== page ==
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Alternate Activity 2: Courage Tag (10 minutes), Session Courage: Courage

In "Moral Tales," a Tapestry of Faith program

Materials for Activity

  • Bean bags in two sizes, larger and smaller
  • A sound instrument to start and stop the action
  • Masking tape

Preparation for Activity

  • If you have time to include this activity, decide where in the session to use it. It may give a helpful relief from sedentary activities for some of the children. You also may like to use the experience of this game to enrich some of the discussions you will lead in other activities — so, plan to do this activity first.
  • You will need one, two or three larger-size bean bags for the chasers and smaller bean bags for all the children who will be runners. The smaller bean bags should be about as wide as a small adult's fist and the larger ones as wide as a large adult's. You can make the bean bags by pouring beans or lentils or rice into cut off old socks or nylon stockings that you then tie off at the top. You can also purchase them at larger sports stores and toy stores. Check online sources .
  • Secure a fairly large open space for this activity. Move furniture to the side. On the floor at one end of the room, use the masking tape to tape off a "safety zone," an area big enough to hold all of the children standing together. At the other end of the room, tape off a much smaller "home base" for the chasers (not usually more than two or three children) to stand.

Description of Activity

This is a cooperative game that promotes risk-taking to help others, and allows the children to feel a small, safe amount of fear which they then try to overcome. The game is played by having all but one child begin as a runner. Invite one child to be the first chaser.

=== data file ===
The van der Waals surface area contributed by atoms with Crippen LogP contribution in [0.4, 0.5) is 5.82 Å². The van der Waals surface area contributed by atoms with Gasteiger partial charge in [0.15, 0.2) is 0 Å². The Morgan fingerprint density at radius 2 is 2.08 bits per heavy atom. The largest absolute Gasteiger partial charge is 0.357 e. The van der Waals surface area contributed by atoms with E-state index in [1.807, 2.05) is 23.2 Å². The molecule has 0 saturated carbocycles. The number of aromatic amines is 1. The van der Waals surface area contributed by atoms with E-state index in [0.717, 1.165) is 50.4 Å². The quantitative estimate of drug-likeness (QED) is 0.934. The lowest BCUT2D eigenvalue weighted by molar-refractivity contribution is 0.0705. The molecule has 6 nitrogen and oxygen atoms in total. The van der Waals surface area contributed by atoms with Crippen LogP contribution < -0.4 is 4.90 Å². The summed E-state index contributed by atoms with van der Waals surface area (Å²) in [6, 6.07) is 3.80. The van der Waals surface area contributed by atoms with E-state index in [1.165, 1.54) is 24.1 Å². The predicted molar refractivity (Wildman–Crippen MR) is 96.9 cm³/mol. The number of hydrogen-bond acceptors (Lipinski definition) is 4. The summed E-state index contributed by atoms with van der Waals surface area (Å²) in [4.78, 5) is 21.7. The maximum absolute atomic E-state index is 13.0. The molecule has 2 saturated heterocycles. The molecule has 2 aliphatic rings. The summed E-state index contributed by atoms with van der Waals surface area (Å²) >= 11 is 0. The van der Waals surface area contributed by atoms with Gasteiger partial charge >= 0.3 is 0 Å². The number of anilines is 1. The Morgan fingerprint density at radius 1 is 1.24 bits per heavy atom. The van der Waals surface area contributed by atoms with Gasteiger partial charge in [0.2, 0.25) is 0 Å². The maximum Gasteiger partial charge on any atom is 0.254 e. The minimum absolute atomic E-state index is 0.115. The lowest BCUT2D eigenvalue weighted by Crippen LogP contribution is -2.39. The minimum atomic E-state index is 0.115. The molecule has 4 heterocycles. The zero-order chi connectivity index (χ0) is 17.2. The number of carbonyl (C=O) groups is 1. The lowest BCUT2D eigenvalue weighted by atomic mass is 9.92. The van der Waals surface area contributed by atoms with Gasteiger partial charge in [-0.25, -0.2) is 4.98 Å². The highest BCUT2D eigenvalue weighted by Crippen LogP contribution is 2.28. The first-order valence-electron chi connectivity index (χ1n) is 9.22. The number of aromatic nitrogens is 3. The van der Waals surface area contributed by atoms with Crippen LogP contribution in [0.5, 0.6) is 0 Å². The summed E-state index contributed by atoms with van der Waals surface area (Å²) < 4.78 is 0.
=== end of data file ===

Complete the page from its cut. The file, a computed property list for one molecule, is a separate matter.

Tell the children:

All you runners are living in a dangerous place where there is a monster that can capture you and freeze you. The object of the game for the monster is to try to freeze all the other children by either making their bean bags fall, or grabbing the bean bags off of their heads. If the monster loses its bean bag, it just has to stop to put it back on again.

The only way to get unfrozen is for another child, who is not frozen, to put your bean bag back on your head for you. You may stay in the safety zone and be safe from the monster, but you must also try to rescue the people who have been frozen.

Here's another rule. If the monster goes to home base, everyone in the safety zone must leave the safety zone immediately.

The monster (chaser) wears a large bean bag on his/her head which stays on more easily than the runners' bean bags, which are small. The goal for the runners is to free each other from being frozen by coming out of the safety zone and putting the bean bags back on the frozen kids' heads at the risk of being frozen themselves.

As the children play, you will probably need to remind them of the rules.

Hopefully during this game all of the participants will have a chance to rescue others. If there do not seem to be enough children getting frozen, add more "monsters" to the mix — as many as you have large bean bags. If all of the runners become frozen, take away a monster and that person becomes a runner who can save people. You can also limit the time that each child can spend in the safety zone.

For more information contact web @ uua.org.

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Last updated on Thursday, October 27, 2011.

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